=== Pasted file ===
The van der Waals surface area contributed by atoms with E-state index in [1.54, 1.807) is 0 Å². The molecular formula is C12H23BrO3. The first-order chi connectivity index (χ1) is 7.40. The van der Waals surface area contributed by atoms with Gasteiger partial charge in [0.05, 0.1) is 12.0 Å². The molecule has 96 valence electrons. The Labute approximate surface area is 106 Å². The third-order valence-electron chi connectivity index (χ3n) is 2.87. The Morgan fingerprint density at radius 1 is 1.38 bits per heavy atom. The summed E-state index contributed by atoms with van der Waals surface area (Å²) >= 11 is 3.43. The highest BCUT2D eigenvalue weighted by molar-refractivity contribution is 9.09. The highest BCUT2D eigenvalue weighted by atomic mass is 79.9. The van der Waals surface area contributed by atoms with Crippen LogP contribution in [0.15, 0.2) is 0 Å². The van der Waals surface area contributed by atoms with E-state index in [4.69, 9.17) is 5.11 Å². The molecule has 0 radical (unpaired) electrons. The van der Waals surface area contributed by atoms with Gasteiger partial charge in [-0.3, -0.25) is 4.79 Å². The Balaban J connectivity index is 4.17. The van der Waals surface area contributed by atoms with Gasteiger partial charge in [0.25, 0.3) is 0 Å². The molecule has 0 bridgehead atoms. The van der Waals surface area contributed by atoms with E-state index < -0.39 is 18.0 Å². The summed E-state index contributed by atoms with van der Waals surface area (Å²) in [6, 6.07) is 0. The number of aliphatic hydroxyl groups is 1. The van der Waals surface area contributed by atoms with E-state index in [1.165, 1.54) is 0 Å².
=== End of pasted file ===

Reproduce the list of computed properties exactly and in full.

The van der Waals surface area contributed by atoms with E-state index in [1.54, 1.807) is 0 Å². The molecular formula is C12H23BrO3. The first-order chi connectivity index (χ1) is 7.40. The van der Waals surface area contributed by atoms with Gasteiger partial charge in [0.05, 0.1) is 12.0 Å². The molecule has 96 valence electrons. The Labute approximate surface area is 106 Å². The third-order valence-electron chi connectivity index (χ3n) is 2.87. The Morgan fingerprint density at radius 1 is 1.38 bits per heavy atom. The summed E-state index contributed by atoms with van der Waals surface area (Å²) >= 11 is 3.43. The highest BCUT2D eigenvalue weighted by molar-refractivity contribution is 9.09. The highest BCUT2D eigenvalue weighted by atomic mass is 79.9. The van der Waals surface area contributed by atoms with Crippen LogP contribution in [0.15, 0.2) is 0 Å². The van der Waals surface area contributed by atoms with E-state index in [4.69, 9.17) is 5.11 Å². The molecule has 0 radical (unpaired) electrons. The van der Waals surface area contributed by atoms with Gasteiger partial charge in [-0.3, -0.25) is 4.79 Å². The Balaban J connectivity index is 4.17. The van der Waals surface area contributed by atoms with Gasteiger partial charge in [0.25, 0.3) is 0 Å². The molecule has 0 bridgehead atoms. The van der Waals surface area contributed by atoms with E-state index < -0.39 is 18.0 Å². The summed E-state index contributed by atoms with van der Waals surface area (Å²) in [6, 6.07) is 0. The number of aliphatic hydroxyl groups is 1. The van der Waals surface area contributed by atoms with E-state index in [1.165, 1.54) is 0 Å².